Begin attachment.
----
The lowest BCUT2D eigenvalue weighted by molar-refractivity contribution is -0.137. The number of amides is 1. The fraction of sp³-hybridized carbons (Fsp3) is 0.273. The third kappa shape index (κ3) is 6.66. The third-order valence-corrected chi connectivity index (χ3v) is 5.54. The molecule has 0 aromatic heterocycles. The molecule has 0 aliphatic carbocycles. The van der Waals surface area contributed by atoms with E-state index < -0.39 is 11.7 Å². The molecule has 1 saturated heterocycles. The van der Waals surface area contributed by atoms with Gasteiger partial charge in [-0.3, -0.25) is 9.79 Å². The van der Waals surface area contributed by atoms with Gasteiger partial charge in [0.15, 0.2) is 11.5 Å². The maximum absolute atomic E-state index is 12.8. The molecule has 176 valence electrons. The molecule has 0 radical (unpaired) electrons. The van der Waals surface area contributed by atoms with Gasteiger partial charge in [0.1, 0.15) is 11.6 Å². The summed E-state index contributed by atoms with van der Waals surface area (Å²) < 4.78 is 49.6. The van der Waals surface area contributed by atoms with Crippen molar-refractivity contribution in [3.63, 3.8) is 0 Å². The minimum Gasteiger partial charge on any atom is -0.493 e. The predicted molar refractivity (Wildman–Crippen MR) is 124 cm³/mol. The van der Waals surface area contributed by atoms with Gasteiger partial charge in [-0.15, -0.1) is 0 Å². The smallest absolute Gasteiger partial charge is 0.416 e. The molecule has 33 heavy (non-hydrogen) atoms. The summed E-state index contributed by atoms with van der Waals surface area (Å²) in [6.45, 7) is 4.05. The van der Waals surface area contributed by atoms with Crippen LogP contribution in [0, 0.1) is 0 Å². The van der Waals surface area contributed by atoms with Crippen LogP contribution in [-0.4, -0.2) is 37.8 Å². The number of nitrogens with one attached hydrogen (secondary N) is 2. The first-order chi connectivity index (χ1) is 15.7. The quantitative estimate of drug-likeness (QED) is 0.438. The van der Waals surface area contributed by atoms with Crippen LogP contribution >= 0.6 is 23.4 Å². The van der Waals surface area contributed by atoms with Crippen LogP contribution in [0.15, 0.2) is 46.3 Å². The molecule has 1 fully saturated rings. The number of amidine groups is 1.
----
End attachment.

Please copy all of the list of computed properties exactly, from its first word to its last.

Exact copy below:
The lowest BCUT2D eigenvalue weighted by molar-refractivity contribution is -0.137. The number of amides is 1. The fraction of sp³-hybridized carbons (Fsp3) is 0.273. The third kappa shape index (κ3) is 6.66. The third-order valence-corrected chi connectivity index (χ3v) is 5.54. The molecule has 0 aromatic heterocycles. The molecule has 0 aliphatic carbocycles. The van der Waals surface area contributed by atoms with E-state index < -0.39 is 11.7 Å². The molecule has 1 saturated heterocycles. The van der Waals surface area contributed by atoms with Gasteiger partial charge in [-0.3, -0.25) is 9.79 Å². The van der Waals surface area contributed by atoms with Gasteiger partial charge in [0.15, 0.2) is 11.5 Å². The maximum absolute atomic E-state index is 12.8. The molecule has 176 valence electrons. The molecule has 0 radical (unpaired) electrons. The van der Waals surface area contributed by atoms with Gasteiger partial charge in [0.1, 0.15) is 11.6 Å². The summed E-state index contributed by atoms with van der Waals surface area (Å²) < 4.78 is 49.6. The van der Waals surface area contributed by atoms with Crippen molar-refractivity contribution in [3.63, 3.8) is 0 Å². The minimum Gasteiger partial charge on any atom is -0.493 e. The predicted molar refractivity (Wildman–Crippen MR) is 124 cm³/mol. The van der Waals surface area contributed by atoms with Gasteiger partial charge in [-0.15, -0.1) is 0 Å². The smallest absolute Gasteiger partial charge is 0.416 e. The molecule has 33 heavy (non-hydrogen) atoms. The summed E-state index contributed by atoms with van der Waals surface area (Å²) in [6.45, 7) is 4.05. The van der Waals surface area contributed by atoms with Crippen LogP contribution in [0, 0.1) is 0 Å². The van der Waals surface area contributed by atoms with Crippen LogP contribution in [-0.4, -0.2) is 37.8 Å². The number of nitrogens with one attached hydrogen (secondary N) is 2. The first-order chi connectivity index (χ1) is 15.7. The quantitative estimate of drug-likeness (QED) is 0.438. The van der Waals surface area contributed by atoms with Crippen LogP contribution >= 0.6 is 23.4 Å². The van der Waals surface area contributed by atoms with Crippen LogP contribution in [0.15, 0.2) is 46.3 Å². The molecule has 1 fully saturated rings. The number of amidine groups is 1.